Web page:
Russia, China veto UN resolution for cease-fire in NW Syria
Russia and China on Thursday vetoed a UN Security Council resolution calling for a ceasefire in Syria's war-torn Idlib province after other members warned the conflict could become the century's worst humanitarian crisis. During negotiations on the draft, Russia pressed unsuccessfully to include an exception for "anti-terrorist operations."
Russia and China vetoed on Thursday a resolution backed by the vast majority of United Nations Security Council members that called for a cease-fire in Syria's northwestern Idlib province, the country's last rebel stronghold. The resolution demanded that counter-terrorism activities comply with international humanitarian law.
Russia's U.N. Ambassador Vassily Nebenzia told the council the aim of the resolution — drafted by Germany, Belgium and Kuwait — was "to save the international terrorists who are entrenched in Idlib from their final defeat."
Idlib is dominated by the al-Qaida-linked militant group Hayat Tahrir al-Sham. Syrian forces, backed by Russia, had targeted Idlib in a four-month ground and air offensive but civilians have been widely affected. A cease-fire that went into effect at the end of August has held despite some violations.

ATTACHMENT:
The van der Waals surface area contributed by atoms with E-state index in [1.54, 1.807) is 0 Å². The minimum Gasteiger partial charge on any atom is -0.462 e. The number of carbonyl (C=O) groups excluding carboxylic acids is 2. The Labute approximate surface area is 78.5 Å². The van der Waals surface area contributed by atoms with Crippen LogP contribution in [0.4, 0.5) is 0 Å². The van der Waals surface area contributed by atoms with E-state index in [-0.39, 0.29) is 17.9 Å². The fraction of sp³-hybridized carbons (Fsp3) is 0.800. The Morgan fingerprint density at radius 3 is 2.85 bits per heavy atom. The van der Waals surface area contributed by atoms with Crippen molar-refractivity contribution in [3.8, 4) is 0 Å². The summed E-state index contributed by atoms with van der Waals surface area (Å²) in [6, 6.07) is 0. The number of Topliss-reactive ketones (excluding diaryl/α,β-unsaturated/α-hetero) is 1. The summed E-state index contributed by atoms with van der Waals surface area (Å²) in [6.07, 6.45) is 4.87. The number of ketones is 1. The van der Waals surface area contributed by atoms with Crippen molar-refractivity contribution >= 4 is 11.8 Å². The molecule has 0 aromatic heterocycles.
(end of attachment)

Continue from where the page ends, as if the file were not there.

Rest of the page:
Germany's U.N. Ambassador Christoph Heusgen countered that supporters of the purely humanitarian resolution "stand firm in our resolve to combat terrorism" — but insist that operations must ensure protection of civilians as required by international law.
The vote in the 15-member council on Thursday was 12-2 with Equatorial Guinea abstaining.
Earlier, a senior U.N. official told the Security Council that the humanitarian situation in Idlib was "alarming:" An estimated 400,000 people have fled their homes in the country's northwest in just the last four months, and around 600,000 are living in tents, camps or out in the open.
Deputy humanitarian chief Ursula Mueller said that, following months of intensive fighting and a "fragile cease-fire," the outlook for Idlib province remains uncertain as winter approaches.
She said humanitarian organizations estimate an addition $68.4 million is required for winterization, shelter and non-food items.